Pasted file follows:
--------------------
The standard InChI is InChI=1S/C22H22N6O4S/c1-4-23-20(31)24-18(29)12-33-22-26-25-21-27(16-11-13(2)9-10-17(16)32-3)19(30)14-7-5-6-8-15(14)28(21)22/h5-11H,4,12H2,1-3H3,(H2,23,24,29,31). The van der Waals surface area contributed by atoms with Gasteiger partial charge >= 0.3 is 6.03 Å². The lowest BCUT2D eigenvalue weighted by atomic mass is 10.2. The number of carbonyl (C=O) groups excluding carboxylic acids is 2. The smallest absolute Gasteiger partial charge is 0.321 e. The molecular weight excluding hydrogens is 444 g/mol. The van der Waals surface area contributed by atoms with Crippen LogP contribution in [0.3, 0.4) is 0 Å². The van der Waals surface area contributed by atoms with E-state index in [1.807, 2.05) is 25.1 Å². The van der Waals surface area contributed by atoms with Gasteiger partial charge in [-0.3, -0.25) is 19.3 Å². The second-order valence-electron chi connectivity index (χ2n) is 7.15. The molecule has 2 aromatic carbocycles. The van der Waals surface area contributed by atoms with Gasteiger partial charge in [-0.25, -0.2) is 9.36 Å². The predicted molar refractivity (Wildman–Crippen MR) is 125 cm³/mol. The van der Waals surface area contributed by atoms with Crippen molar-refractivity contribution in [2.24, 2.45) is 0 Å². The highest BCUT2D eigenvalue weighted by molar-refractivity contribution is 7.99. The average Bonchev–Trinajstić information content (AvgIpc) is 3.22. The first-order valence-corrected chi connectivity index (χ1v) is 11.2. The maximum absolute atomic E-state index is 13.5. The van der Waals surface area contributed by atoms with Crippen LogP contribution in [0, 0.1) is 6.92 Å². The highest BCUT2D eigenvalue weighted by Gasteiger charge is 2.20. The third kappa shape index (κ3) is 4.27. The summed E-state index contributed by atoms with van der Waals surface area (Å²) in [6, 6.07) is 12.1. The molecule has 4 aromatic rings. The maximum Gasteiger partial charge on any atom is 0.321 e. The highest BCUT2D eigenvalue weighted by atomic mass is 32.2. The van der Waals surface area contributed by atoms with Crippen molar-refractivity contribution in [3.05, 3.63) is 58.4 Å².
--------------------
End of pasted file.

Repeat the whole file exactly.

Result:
The standard InChI is InChI=1S/C22H22N6O4S/c1-4-23-20(31)24-18(29)12-33-22-26-25-21-27(16-11-13(2)9-10-17(16)32-3)19(30)14-7-5-6-8-15(14)28(21)22/h5-11H,4,12H2,1-3H3,(H2,23,24,29,31). The van der Waals surface area contributed by atoms with Gasteiger partial charge >= 0.3 is 6.03 Å². The lowest BCUT2D eigenvalue weighted by atomic mass is 10.2. The number of carbonyl (C=O) groups excluding carboxylic acids is 2. The smallest absolute Gasteiger partial charge is 0.321 e. The molecular weight excluding hydrogens is 444 g/mol. The van der Waals surface area contributed by atoms with Crippen LogP contribution in [0.3, 0.4) is 0 Å². The van der Waals surface area contributed by atoms with E-state index in [1.807, 2.05) is 25.1 Å². The van der Waals surface area contributed by atoms with Gasteiger partial charge in [-0.3, -0.25) is 19.3 Å². The second-order valence-electron chi connectivity index (χ2n) is 7.15. The molecule has 2 aromatic carbocycles. The van der Waals surface area contributed by atoms with Gasteiger partial charge in [-0.25, -0.2) is 9.36 Å². The predicted molar refractivity (Wildman–Crippen MR) is 125 cm³/mol. The van der Waals surface area contributed by atoms with Crippen molar-refractivity contribution in [2.24, 2.45) is 0 Å². The highest BCUT2D eigenvalue weighted by molar-refractivity contribution is 7.99. The average Bonchev–Trinajstić information content (AvgIpc) is 3.22. The first-order valence-corrected chi connectivity index (χ1v) is 11.2. The maximum absolute atomic E-state index is 13.5. The van der Waals surface area contributed by atoms with Crippen LogP contribution in [0, 0.1) is 6.92 Å². The highest BCUT2D eigenvalue weighted by Gasteiger charge is 2.20. The third kappa shape index (κ3) is 4.27. The summed E-state index contributed by atoms with van der Waals surface area (Å²) in [6, 6.07) is 12.1. The molecule has 4 aromatic rings. The maximum Gasteiger partial charge on any atom is 0.321 e. The highest BCUT2D eigenvalue weighted by atomic mass is 32.2. The van der Waals surface area contributed by atoms with Crippen molar-refractivity contribution in [3.05, 3.63) is 58.4 Å².